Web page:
While Rohan could find a place at St. Teresa’s as one of Manav’s toadies, that won’t impress Mridula. What starts out as a good-natured rivalry between the two campus studs changes when Manav realizes Rohan’s ambitions, and Manav reminds Rohan of the hierarchy in the harshest way possible. But Rohan finds an unexpected ally in Shreya, who’s tired of living in her brother’s shadow. Maybe Rohan’s been trying to impress the wrong woman.

Though Shroff is typically drawn to action movies, he’s more charming in a lighter role like this that requires some self-awareness. Shroff nicely depicts Rohan’s struggle to fit in, as well as his realization that he should’ve been kinder to his peers back when he was Big Man on Campus at his old college.

Shreya’s character development is even more impressive than Rohan’s. She evolves from spoiled and aloof to generous and kind, as Rohan learns more about her troubled home life, while still keeping the core of her character intact. Her instinct to respond to slights with cattiness never changes, but she begins to curb her impulsiveness. One would never guess that this is Panday’s first feature role, she’s that good.

This is also Sutaria’s first feature role, having started her career in television. She doesn’t quite match the charisma of Shroff or Panday, but her character isn’t as deep as either of theirs. Mridula is written as shallow and fickle, which doesn’t leave Sutaria much room to maneuver.

Manav is also one-note — a rich bully from start to finish. Seal has to deliver dopey lines with a straight face, such as the multiple times Manav calls Rohan “loser of the year.” On the positive side, Seal and Sutaria are the best dancers of the lead quartet.

The film’s dance numbers are fun and impressive in scale, although they do have some weird elements. Will Smith strolls across the stage during one song for absolutely no reason. A couple of numbers feature a bunch of white women in cheerleader outfits, which stands out because there aren’t any non-Indian male students at St. Teresa. Also, one of my friends was crushed to discover that “Mumbai Dilli Di Kudiyaan” was just released for promotional purposes and wasn’t actually in the movie.

SOTY2 also has a lot of kabaddi scenes, which are sort of exciting, but I didn’t come out of the film understanding anything more about the rules than I did going in. (Although I was delighted to learn that you’re allowed to kick people in kabaddi.) There are also some unrealistic track and field sequences that have slow-motion shots of Manav turning to stare at Rohan in the middle of a race and looking aghast. As the leadoff runner for Westmont High School’s state-qualifying 800-meter medley relay team in 1994, I can assure you that there isn’t time for such theatrics during a sprint.

Then again, the whole premise of the Student of the Year competition is ridiculous to begin with. It’s only available to male students, there’s no academic component, and it only features two events — one of which is a team sport. Points are accrued by school, not by individual, yet the final award is given to a single participant. It’s pretty dumb if you think about it, so better to just enjoy Student of the Year 2 for its lavish dance numbers and Ananya Panday’s promising debut.

Links

Opening May 24: India’s Most Wanted and PM Narendra Modi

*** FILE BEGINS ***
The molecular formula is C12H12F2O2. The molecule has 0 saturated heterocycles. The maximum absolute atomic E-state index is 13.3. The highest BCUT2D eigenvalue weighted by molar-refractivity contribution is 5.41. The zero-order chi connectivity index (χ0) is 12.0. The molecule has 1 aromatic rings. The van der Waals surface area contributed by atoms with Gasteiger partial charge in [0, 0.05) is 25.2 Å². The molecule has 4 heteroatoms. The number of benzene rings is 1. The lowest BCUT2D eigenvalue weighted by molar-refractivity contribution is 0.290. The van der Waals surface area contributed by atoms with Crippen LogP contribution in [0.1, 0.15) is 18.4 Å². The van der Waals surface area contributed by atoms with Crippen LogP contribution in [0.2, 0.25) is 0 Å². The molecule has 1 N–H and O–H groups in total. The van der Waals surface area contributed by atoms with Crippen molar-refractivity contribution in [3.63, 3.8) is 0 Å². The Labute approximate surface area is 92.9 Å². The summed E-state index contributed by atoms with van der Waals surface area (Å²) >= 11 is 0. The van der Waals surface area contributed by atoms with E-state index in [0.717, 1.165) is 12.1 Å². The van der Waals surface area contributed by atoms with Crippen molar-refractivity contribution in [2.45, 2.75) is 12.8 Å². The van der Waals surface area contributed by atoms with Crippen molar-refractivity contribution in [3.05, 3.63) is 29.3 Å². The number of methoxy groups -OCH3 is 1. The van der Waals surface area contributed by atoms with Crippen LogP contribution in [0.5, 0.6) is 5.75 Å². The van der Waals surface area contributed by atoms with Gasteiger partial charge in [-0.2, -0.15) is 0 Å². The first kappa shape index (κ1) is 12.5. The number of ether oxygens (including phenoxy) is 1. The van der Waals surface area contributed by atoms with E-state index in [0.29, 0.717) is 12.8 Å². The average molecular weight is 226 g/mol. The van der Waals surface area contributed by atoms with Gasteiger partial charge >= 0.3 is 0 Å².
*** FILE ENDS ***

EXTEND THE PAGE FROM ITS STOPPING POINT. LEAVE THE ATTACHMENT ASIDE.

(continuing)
Two new Hindi films hit Chicago area theaters on May 24, 2019. The Arjun Kapoor spy thriller India’s Most Wanted gets the wider release of the two.

India’s Most Wanted opens Friday at the AMC River East 21 in Chicago, AMC Niles 12 in Niles, MovieMax Cinemas in Niles, AMC South Barrington 24 in South Barrington, Marcus Addison Cinema in Addison, Regal Cantera in Warrenville, and AMC Naperville 16 in Naperville. It has a listed runtime of 2 hrs. 4 min.

Also new this week is the political biopic PM Narendra Modi, opening Friday at the South Barrington 24 and Cantera. It has a listed runtime of 2 hrs. 10 min.

De De Pyaar De carries over for a second week at the Niles 12, MovieMax, South Barrington 24, Cantera, and AMC Rosemont 18 in Rosemont.

Photograph gets at second week at the River East 21, Landmark Century Centre Cinema in Chicago, and Renaissance Place Cinema in Highland Park.

Student of the Year 2 holds over for a third week at the South Barrington 24 and AMC Woodridge 18 in Woodridge.

Other Indian movies playing in the Chicago area this weekend (all films have English subtitles):

Bollywood Box Office: May 17-19, 2019

The romantic comedy De De Pyaar De got off to an okay start in North America. From May 17-19, 2019, it earned $425,934 from 104 theaters ($4,096 average), according to Box Office Mojo.

The weekend also marked the local debut of director Ritesh Batra’s Photograph, which released in India back in March. The drama earned $35,796 from 13 theaters ($2,754 average), though it will likely add theaters and expand to other cities in the coming weeks.

Student of the Year 2 didn’t hold up as well in its second weekend as its predecessor did. Back in 2012, Student of the Year carried over 40% of its opening weekend business into its second weekend, but SOTY2‘s holdover was just 22% — $103,381 from 189 theaters ($547 average). Look for it to lose a lot of theaters going into its third weekend. Its total stands at $724,058.

Other Hindi movies showing in North America:

  • Kalank: Week 5; $2,536 from six theaters; $423 average; $2,729,336 total
  • The Tashkent Files: Week 6; $1,411 from three theaters; $470 average; $66,831 total

Sources: Bollywood Hungama and Box Office Mojo

Opening May 17: De De Pyaar De and Photograph

Two new Hindi films open in the Chicago area on May 17, 2019. The wider release of the two goes to De De Pyaar De, a romantic comedy in which Ajay Devgn leaves Tabu for a woman half his age (Rakul Preet Singh). It’s written by filmmaker Luv Ranjan, who treated the female characters like garbage in his movie Pyaar Ka Punchnama 2. I’m sitting this one out.

De De Pyaar De opens Friday at the AMC Niles 12 in Niles, MovieMax Cinemas in Niles, AMC South Barrington 24 in South Barrington, AMC Rosemont 18 in Rosemont, Regal Cantera in Warrenville, and AMC Naperville 16 in Naperville. It has a listed runtime of 2 hrs. 30 min.

Also new this weekend is Photograph, the latest film from The Lunchbox director Ritesh Batra. The romantic drama stars Nawazuddin Siddiqui and Sanya Malhotra.